Magazine article Risk Management

Emergency Provisions for All: Ensuring That Disabled, Injured and Pregnant Employees Remain Safe in Any Situation

Magazine article Risk Management

Emergency Provisions for All: Ensuring That Disabled, Injured and Pregnant Employees Remain Safe in Any Situation

Article excerpt

A fire breaks out in your workplace, triggering the alarm. Among the many thoughts that flash though your mind is the hope that all employees are, and remain, safe. You take comfort in knowing that your company has an emergency response plan and employees have been trained on it. Early detection and escape are the most important keys to surviving.

This plan sounds good. But does it consider employees who need help exiting the building? If an employee is hearing-impaired, for example, he may not hear the alarm. If that employee is working alone, no one may know to look for him to let him know that the alarm has sounded. If an employee is in a wheelchair and is not on a ground floor, she may need rescue assistance.

According to the U.S. Census Bureau, there are 36 million Americans who have a disability. Ten percent of all people ages 18 to 64 have disabilities. In 2010, the employment-to-population ratio was 18.6% for people with disabilities. In short, workplaces across the country employ millions of workers with disabilities, yet many regrettably--and perhaps illegally--neglect the safety of some employees.

The Occupational Safety and Health Act, for example, requires that emergency action plans cover the measures that employers and employees take to ensure employee safety during emergencies. The Americans with Disabilities Act (ADA) protects individuals with disabilities from discrimination. And the Equal Employment Opportunity Commission (EEOC), which enforces the employment provisions of the ADA, indicates that a comprehensive emergency evacuation plan should provide for prompt and effective assistance to individuals who have conditions that may necessitate it.

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Get to Know Your Employees

One of the first steps you can take to ensure that all employees remain safe during an emergency is to identify possible emergencies that may occur at your facility. This should include natural occurrences such as tornadoes, floods and thunderstorms, along with occurrences such as acts of workplace violence or accidents.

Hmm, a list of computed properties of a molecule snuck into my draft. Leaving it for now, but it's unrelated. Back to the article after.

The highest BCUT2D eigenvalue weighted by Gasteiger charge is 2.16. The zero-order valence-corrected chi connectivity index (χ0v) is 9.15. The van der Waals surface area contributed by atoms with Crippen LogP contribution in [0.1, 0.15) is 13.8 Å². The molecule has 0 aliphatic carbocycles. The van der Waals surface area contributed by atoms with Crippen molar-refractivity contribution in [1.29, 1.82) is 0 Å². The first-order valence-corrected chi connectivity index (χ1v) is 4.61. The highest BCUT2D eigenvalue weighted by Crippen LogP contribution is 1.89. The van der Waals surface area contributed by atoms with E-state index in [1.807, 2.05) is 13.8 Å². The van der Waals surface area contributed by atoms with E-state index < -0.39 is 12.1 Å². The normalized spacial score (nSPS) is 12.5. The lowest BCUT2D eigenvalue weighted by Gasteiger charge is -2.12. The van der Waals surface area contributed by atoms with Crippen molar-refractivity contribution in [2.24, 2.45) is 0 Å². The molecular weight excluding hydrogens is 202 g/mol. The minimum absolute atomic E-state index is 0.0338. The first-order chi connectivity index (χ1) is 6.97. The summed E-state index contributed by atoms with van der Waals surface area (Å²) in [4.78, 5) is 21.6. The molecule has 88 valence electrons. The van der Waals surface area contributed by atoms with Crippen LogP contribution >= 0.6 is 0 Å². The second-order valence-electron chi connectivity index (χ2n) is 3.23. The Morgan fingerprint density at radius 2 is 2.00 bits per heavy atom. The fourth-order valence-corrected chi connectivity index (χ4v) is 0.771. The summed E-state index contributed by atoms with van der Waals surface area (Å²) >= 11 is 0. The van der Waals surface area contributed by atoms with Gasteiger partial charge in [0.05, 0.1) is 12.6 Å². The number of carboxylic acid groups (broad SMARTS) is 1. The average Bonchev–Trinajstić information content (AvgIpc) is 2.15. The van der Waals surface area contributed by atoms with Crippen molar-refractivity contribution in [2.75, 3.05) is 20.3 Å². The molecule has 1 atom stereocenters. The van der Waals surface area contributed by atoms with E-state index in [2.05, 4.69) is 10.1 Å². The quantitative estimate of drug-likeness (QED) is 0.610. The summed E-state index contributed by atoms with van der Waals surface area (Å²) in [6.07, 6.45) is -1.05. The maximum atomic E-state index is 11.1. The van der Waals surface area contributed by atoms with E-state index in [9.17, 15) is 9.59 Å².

From there, identify those who may need assistance during the emergencies identified. Although the ADA includes personal medical confidentiality provisions, these provisions include an exception that allows employers to share medical information with first aid and safety personnel.

Keep in mind that some employees may need assistance because of medical conditions that are not visually apparent. Others may have obvious disabilities or medical conditions but may not need assistance.

One way to identify those who may need assistance comes after making a job offer, but before employment begins. Ask candidates whether they will need assistance during an emergency. You should also periodically survey employees to determine if they will require assistance in an emergency, since individuals' circumstances may change.

Finally, ask employees with known disabilities if they will require assistance in the event of an emergency. Do not assume, however, that everyone with a disability will need assistance during an evacuation. For example, many individuals with vision impairments may prefer no assistance.

You will need to explain the purpose for requesting the information and make clear that such self-identification is voluntary and that the information will be kept confidential. Do not ask for an individual's entire medical history; employers are entitled only to the information necessary for them to provide assistance.

Do not forget about employees who are temporarily disabled. If someone is sporting a leg cast, for example, exiting the facility may require some help.

Other individuals that require consideration are pregnant women and those with heart or respiratory conditions.

Work Together

After identifying the appropriate employees, you should work with them; individuals with disabilities are generally in the best position to assess their particular needs. …

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